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Fungal Detection in Wheat Using Near-Infrared Hyperspectral Imaging
Published by the American Society of Agricultural and Biological Engineers, St. Joseph, Michigan www.asabe.orgCitation: Transactions of the ASABE. 50(6): 2171-2176. (doi: 10.13031/2013.24077) @2007
Authors: C. B. Singh, D. S. Jayas, J. Paliwal, N. D. G. White
Keywords: Fungal infection, Grain quality, Hyperspectral imaging, Near-infrared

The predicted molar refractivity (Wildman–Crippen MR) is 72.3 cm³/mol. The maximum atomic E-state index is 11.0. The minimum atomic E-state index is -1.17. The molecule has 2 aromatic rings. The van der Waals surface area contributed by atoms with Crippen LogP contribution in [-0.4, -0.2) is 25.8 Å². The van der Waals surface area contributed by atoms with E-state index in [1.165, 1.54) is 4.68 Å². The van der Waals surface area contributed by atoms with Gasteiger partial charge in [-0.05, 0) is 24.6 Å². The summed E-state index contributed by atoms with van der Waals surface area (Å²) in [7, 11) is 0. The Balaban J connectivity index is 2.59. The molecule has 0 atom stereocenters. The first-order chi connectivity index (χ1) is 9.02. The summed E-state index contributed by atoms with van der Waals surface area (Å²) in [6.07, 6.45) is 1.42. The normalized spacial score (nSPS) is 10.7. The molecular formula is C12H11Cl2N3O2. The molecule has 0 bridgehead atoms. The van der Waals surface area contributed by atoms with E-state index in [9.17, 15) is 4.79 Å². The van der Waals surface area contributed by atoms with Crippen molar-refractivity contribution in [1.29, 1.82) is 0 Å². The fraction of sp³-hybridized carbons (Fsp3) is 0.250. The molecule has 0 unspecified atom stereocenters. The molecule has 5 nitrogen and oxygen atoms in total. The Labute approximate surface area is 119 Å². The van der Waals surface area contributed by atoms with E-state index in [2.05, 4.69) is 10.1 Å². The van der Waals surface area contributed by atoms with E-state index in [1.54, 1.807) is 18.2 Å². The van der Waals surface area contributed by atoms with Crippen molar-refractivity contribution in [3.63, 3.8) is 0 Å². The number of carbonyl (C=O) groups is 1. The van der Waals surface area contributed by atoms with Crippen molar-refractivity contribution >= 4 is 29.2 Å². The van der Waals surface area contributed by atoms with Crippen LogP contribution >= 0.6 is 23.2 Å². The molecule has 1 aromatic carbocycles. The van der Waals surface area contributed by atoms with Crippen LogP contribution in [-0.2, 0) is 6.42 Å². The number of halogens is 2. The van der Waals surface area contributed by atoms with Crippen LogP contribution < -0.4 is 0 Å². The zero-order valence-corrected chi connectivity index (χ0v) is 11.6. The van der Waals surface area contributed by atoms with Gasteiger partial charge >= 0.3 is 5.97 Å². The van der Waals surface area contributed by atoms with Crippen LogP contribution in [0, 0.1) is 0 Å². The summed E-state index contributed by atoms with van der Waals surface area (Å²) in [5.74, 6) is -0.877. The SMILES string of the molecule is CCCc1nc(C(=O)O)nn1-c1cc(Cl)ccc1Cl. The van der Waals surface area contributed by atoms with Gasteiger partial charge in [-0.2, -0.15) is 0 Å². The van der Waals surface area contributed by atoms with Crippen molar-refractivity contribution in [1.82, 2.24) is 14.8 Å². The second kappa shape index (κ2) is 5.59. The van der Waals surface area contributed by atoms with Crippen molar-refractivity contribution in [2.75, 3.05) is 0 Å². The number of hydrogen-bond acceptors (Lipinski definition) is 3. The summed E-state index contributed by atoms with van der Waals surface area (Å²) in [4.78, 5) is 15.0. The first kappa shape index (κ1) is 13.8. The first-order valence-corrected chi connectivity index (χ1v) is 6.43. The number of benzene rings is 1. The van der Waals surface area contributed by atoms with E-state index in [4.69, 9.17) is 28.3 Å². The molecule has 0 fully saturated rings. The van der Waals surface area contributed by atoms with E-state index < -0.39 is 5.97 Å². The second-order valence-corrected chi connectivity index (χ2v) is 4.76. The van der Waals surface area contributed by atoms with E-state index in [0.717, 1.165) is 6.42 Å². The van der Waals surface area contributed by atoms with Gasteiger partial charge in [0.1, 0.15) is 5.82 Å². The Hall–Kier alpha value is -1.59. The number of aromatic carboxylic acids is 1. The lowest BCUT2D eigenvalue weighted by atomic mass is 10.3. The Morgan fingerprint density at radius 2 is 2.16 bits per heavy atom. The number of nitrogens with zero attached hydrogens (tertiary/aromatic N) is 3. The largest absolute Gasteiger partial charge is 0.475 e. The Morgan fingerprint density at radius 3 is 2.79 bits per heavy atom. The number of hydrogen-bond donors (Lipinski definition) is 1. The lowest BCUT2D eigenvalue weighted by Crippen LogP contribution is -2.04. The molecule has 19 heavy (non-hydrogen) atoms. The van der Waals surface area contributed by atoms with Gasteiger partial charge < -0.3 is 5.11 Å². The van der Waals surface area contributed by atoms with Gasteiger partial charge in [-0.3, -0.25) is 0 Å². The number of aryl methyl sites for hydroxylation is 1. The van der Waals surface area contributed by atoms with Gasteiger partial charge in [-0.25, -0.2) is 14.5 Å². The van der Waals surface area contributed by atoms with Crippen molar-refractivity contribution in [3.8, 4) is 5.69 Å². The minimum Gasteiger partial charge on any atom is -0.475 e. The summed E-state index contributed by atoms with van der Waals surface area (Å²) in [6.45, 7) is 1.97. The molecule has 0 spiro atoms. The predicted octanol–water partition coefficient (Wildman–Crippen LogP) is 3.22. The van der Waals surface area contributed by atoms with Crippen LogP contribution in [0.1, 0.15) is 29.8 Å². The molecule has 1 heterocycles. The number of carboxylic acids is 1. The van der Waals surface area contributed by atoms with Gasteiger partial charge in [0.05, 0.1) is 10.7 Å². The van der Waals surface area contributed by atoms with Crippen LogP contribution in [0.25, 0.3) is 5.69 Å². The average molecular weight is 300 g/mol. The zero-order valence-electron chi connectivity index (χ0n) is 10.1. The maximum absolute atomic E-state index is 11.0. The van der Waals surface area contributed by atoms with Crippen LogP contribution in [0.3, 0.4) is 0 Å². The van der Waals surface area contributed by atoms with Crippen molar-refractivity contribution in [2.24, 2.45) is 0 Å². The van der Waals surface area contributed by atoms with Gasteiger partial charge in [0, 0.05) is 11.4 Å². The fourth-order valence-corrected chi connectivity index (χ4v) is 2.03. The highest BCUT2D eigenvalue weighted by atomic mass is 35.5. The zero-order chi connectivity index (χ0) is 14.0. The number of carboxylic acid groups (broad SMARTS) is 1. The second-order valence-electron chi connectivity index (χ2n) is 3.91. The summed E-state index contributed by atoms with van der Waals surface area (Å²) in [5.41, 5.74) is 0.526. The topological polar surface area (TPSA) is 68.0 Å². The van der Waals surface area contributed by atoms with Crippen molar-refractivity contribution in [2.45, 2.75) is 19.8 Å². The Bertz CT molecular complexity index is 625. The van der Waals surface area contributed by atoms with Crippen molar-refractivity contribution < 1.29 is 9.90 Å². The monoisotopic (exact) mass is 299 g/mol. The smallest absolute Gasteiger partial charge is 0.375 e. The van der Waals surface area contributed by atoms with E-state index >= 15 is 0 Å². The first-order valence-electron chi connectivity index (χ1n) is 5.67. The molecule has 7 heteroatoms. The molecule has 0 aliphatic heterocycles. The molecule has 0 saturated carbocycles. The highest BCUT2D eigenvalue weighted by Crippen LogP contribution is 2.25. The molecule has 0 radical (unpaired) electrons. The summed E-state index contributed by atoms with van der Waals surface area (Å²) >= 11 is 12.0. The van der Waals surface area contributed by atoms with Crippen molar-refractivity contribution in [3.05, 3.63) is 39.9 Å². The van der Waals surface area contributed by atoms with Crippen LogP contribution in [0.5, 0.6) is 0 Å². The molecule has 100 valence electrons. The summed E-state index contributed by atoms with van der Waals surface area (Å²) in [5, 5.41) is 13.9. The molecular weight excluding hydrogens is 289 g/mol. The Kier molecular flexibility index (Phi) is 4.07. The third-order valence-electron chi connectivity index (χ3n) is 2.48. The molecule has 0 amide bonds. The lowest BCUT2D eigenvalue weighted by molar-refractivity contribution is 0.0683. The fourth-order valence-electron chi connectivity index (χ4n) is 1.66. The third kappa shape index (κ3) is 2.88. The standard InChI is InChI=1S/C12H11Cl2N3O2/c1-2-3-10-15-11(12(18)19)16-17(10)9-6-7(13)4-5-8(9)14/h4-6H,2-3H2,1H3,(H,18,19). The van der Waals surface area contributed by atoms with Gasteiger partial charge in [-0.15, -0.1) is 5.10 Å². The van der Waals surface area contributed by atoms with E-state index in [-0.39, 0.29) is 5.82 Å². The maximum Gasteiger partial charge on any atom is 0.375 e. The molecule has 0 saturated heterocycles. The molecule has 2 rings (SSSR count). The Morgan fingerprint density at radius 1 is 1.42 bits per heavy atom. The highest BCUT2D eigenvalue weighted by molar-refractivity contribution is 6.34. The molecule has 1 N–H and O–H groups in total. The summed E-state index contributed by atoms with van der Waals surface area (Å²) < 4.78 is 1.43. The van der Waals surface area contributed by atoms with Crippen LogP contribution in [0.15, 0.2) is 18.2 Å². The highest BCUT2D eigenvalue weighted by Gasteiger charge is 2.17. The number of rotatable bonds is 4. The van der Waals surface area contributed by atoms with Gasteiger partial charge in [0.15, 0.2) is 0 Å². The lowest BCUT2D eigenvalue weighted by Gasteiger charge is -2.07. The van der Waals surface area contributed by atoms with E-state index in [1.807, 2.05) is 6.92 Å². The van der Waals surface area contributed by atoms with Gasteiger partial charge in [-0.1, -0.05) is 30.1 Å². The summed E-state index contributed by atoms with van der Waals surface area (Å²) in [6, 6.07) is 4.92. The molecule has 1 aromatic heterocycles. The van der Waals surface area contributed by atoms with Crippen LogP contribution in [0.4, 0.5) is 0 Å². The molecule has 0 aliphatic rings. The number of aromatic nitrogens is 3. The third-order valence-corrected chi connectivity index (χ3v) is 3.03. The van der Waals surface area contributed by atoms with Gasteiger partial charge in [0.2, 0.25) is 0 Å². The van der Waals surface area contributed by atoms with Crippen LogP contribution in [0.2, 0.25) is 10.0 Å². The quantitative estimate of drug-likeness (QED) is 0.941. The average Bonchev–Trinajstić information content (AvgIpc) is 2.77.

Different species of fungi infect grain in the field and storage facilities. Contamination by fungi in grain is detected and quantified by traditional methods, such as microbial incubation and microscopic detection, which are subjective, labor intensive, and time consuming. An accurate and timely detection technique for fungal growth in grain is needed to prevent grain from spoiling and to reduce quality loss. In this study, the potential of near-infrared hyperspectral imaging to detect fungal infection in wheat was investigated. Wheat kernels infected with storage fungi, namely Penicillium spp., Aspergillus glaucus, and Aspergillus niger, were scanned using a hyperspectral imaging system, and a total of 20 image slices at evenly spaced wavelengths between 1000 to 1600 nm were acquired to form a hypercube. A multivariate image analysis (MIA) technique based on principal component analysis (PCA) was used to reduce the dimensionality of the image hypercubes. Two-class and four-class classification models were developed by applying k-means clustering and discriminant (linear, quadratic, and Mahalanobis) analyses. Two-class discriminant classification models gave maximum classification accuracy of 100%, and on average 97.8% infected kernels were correctly classified by the linear discriminant classifier. The four-class linear discriminant classifier correctly classified more than 95% of the kernels infected with Penicillium and 91.7% healthy kernels. However, the discriminant classifiers misclassified the kernels infected with A. niger and A. glaucus.